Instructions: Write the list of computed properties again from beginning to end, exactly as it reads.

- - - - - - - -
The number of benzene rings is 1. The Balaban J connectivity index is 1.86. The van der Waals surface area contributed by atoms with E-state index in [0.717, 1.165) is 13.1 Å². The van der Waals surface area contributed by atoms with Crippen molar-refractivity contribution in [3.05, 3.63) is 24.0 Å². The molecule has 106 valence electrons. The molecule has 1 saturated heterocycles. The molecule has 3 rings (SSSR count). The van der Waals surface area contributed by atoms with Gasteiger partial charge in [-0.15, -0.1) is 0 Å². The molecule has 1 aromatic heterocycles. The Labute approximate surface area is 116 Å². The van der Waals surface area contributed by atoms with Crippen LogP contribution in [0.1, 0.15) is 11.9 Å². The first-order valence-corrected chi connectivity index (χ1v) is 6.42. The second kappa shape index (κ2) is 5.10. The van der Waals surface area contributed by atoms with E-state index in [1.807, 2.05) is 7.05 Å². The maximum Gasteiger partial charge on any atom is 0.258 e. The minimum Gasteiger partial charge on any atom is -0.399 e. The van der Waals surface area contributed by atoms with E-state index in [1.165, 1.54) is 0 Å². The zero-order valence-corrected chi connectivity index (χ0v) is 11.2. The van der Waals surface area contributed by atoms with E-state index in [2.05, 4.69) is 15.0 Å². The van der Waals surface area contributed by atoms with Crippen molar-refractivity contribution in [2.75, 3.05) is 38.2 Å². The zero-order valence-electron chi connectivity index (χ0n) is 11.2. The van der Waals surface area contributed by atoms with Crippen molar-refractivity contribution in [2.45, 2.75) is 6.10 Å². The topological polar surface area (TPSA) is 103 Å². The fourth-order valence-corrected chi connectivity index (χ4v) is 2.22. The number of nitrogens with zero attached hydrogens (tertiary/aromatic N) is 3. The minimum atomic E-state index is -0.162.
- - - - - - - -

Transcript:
The number of benzene rings is 1. The Balaban J connectivity index is 1.86. The van der Waals surface area contributed by atoms with E-state index in [0.717, 1.165) is 13.1 Å². The van der Waals surface area contributed by atoms with Crippen molar-refractivity contribution in [3.05, 3.63) is 24.0 Å². The molecule has 106 valence electrons. The molecule has 1 saturated heterocycles. The molecule has 3 rings (SSSR count). The van der Waals surface area contributed by atoms with Gasteiger partial charge in [-0.15, -0.1) is 0 Å². The molecule has 1 aromatic heterocycles. The Labute approximate surface area is 116 Å². The van der Waals surface area contributed by atoms with Crippen LogP contribution in [0.1, 0.15) is 11.9 Å². The first-order valence-corrected chi connectivity index (χ1v) is 6.42. The second kappa shape index (κ2) is 5.10. The van der Waals surface area contributed by atoms with E-state index in [1.807, 2.05) is 7.05 Å². The maximum Gasteiger partial charge on any atom is 0.258 e. The minimum Gasteiger partial charge on any atom is -0.399 e. The van der Waals surface area contributed by atoms with E-state index in [1.165, 1.54) is 0 Å². The zero-order valence-corrected chi connectivity index (χ0v) is 11.2. The van der Waals surface area contributed by atoms with E-state index in [2.05, 4.69) is 15.0 Å². The van der Waals surface area contributed by atoms with Crippen molar-refractivity contribution in [2.75, 3.05) is 38.2 Å². The zero-order valence-electron chi connectivity index (χ0n) is 11.2. The van der Waals surface area contributed by atoms with Crippen molar-refractivity contribution in [2.45, 2.75) is 6.10 Å². The topological polar surface area (TPSA) is 103 Å². The fourth-order valence-corrected chi connectivity index (χ4v) is 2.22. The number of nitrogens with zero attached hydrogens (tertiary/aromatic N) is 3. The minimum atomic E-state index is -0.162.